Thursday, July 21, 2011

What IS it?

Mystery creature in the driveway.

Alfie's non-confrontational approach to the mystery knit.
A close examination yields nothing conclusive.

You, gentle reader, are welcome to guess.

Saturday, July 16, 2011


I've been bopping around New England, as always with knitting in tow.
This particular pair of socks has been a drag, in more ways than one.
This particular pair of socks has been a drag in more ways than one. Because I'm too lazy to use point protectors, and I've been carrying the sock everywhere in the hope of of finishing it quickly, it's always coming off the needles and I constantly have to frog and re-find my way. Oy. Why am I doing this to myself? Needless (indeed) to say, I can't wait till I'm done with these.

We stopped in Putney, Vermont at the Green Mountain Spinnery. While H listened to his audiobook in the parked car, I was having a great time touring this amazing mill, as director of Marketing Margaret Atkinson led me through the process from raw fleece to finished skeins.

I highly recommend the tour if you happen to be in the area, and if you aren't, it's worth a detour or a destination trip. Besides, at the end you can buy some of the Spinnery's beautiful yarn, or their patterns, including The Green Mountain Spinnery Knitting Book, and 99 Yarns and Counting.

Fast forward a few days, and it's my annual journey into the time-warp of baroque music at the Amherst Early Music workshop. This means my other life goes on hold while I spend my days on the beautiful Connecticut College campus in New London, in Harpsichord Masterclass (works of Italian composers, although bending the rules, I also played a Couperin two-harpsichord piece with another devotée of the French baroque) and Baroque Ensemble (Vivaldi trio sonata for bassoon, recorder, oboe, and harpsichord). But wait...there's more: I was invited by Neuroknitter to a weekly gathering of the Camel Knitters of Conn College. (The camel is the mascot of this college.  Don't ask.) Meeting in the Oasis Snack Bar (where else?) every Wednesday at noon, the group is comprised of creative spirits dedicated to elegant knitting, high quality materials, and droll conversation. Needles flew, discussion flowed, time flew. This was indeed a pleasant interlude.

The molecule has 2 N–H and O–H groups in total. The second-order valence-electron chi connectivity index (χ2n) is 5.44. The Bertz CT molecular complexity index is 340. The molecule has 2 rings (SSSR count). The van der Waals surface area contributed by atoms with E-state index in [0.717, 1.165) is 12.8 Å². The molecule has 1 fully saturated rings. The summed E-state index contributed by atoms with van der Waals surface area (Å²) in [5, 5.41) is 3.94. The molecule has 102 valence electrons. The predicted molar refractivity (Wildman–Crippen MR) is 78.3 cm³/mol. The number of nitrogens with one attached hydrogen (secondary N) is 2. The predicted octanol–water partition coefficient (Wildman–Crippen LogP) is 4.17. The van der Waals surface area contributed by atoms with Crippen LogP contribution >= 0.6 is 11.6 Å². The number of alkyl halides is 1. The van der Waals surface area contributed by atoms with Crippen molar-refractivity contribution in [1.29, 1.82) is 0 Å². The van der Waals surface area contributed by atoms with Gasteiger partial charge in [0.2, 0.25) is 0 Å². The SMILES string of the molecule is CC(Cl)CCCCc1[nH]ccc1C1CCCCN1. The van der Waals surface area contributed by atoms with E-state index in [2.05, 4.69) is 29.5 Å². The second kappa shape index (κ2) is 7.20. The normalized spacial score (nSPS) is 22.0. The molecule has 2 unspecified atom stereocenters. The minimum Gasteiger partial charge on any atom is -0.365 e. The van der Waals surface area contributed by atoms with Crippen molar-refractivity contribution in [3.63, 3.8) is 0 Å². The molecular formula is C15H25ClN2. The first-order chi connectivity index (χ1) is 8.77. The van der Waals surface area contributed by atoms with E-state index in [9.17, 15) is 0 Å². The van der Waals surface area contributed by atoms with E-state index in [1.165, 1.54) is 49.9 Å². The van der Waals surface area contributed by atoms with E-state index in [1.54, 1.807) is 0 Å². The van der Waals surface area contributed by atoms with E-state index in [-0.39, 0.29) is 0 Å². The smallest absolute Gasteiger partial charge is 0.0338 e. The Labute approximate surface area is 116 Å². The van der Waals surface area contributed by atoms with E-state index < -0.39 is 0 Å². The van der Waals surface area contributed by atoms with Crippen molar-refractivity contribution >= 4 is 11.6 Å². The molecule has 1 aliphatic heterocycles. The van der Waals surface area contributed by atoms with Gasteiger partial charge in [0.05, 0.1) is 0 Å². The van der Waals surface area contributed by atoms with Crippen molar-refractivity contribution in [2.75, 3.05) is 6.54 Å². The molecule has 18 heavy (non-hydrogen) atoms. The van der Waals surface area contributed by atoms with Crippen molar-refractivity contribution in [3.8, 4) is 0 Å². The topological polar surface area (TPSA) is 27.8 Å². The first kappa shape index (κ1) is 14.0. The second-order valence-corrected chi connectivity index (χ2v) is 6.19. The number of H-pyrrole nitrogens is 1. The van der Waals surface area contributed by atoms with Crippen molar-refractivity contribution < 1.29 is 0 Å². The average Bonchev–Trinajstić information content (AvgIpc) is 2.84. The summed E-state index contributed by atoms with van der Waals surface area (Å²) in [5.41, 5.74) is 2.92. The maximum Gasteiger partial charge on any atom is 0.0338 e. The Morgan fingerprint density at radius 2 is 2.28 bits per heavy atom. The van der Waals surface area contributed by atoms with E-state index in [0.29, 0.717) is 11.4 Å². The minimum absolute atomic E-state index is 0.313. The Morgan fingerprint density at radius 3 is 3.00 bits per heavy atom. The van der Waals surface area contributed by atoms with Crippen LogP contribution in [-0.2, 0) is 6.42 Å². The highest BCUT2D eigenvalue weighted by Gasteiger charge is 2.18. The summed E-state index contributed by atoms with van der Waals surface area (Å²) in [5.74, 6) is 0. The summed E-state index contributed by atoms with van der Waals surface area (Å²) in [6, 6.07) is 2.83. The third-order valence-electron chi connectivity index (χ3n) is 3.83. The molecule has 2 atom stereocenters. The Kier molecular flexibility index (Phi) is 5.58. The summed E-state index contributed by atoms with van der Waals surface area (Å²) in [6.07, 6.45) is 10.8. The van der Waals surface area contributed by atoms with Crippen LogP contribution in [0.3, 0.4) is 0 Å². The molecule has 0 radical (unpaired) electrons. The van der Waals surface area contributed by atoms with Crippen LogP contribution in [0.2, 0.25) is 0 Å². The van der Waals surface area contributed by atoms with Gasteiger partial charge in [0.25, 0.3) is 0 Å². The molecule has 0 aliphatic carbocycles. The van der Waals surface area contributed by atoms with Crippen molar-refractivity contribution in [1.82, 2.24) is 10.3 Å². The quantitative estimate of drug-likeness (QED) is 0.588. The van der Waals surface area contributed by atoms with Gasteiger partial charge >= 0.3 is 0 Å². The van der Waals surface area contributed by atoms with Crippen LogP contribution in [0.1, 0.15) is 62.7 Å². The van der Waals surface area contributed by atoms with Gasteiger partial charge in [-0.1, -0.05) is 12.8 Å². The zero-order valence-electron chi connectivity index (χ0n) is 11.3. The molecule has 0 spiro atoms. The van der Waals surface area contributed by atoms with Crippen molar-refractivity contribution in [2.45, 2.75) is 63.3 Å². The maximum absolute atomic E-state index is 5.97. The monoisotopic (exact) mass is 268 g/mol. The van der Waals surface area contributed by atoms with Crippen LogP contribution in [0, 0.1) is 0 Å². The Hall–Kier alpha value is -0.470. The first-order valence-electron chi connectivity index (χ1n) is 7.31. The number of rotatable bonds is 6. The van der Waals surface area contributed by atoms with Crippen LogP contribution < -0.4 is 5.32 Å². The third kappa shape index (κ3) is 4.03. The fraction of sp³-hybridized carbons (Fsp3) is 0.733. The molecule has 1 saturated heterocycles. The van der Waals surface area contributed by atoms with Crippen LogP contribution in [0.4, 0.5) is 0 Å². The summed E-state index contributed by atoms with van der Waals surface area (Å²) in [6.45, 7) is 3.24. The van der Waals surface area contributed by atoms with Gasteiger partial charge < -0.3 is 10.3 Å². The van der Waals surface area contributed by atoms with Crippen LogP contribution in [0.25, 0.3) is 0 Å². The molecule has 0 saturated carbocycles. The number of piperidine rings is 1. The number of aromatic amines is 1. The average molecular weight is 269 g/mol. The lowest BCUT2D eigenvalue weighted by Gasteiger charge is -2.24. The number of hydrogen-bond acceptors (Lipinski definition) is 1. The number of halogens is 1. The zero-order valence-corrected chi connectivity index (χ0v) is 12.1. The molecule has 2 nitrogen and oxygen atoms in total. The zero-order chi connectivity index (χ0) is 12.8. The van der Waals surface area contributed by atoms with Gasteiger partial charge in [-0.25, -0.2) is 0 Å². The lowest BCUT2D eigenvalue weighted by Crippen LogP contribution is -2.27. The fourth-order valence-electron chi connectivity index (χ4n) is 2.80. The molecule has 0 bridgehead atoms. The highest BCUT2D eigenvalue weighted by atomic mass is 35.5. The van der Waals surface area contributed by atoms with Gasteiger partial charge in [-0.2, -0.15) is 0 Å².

hand-knitted, felted fair isle bag

lace shawl in progress, lace cardigan completed and modeled

Friday, July 1, 2011

The undoing

After I'd started this sock, the first of a pair, I realized with utter dismay that I had joined two different dye lots and the colors were painfully off. There was no yarn left of the dye lot used for the cuff.

The Knitting Goddess suggested I rip it out and start over. This was worse to contemplate, because the pattern is intricate and what I'd done so far represented hours of concentration. The sock went in a basket where I'd see it every so often, and I decided to consider her advice over a longish swath of time.

Whenever I looked at the sock it bothered me. Actually, it more than bothered me. It upset me. I thought of ways to balance out the color differences, by adding other colors, or doing contrasting embroidery along the join. As soon as I entertained another fix-it idea, I was overcome by ennui.

Today, six months later, I took her advice.

Molly says:  "Learning how not to be attached is a drawn-out and circuitous process."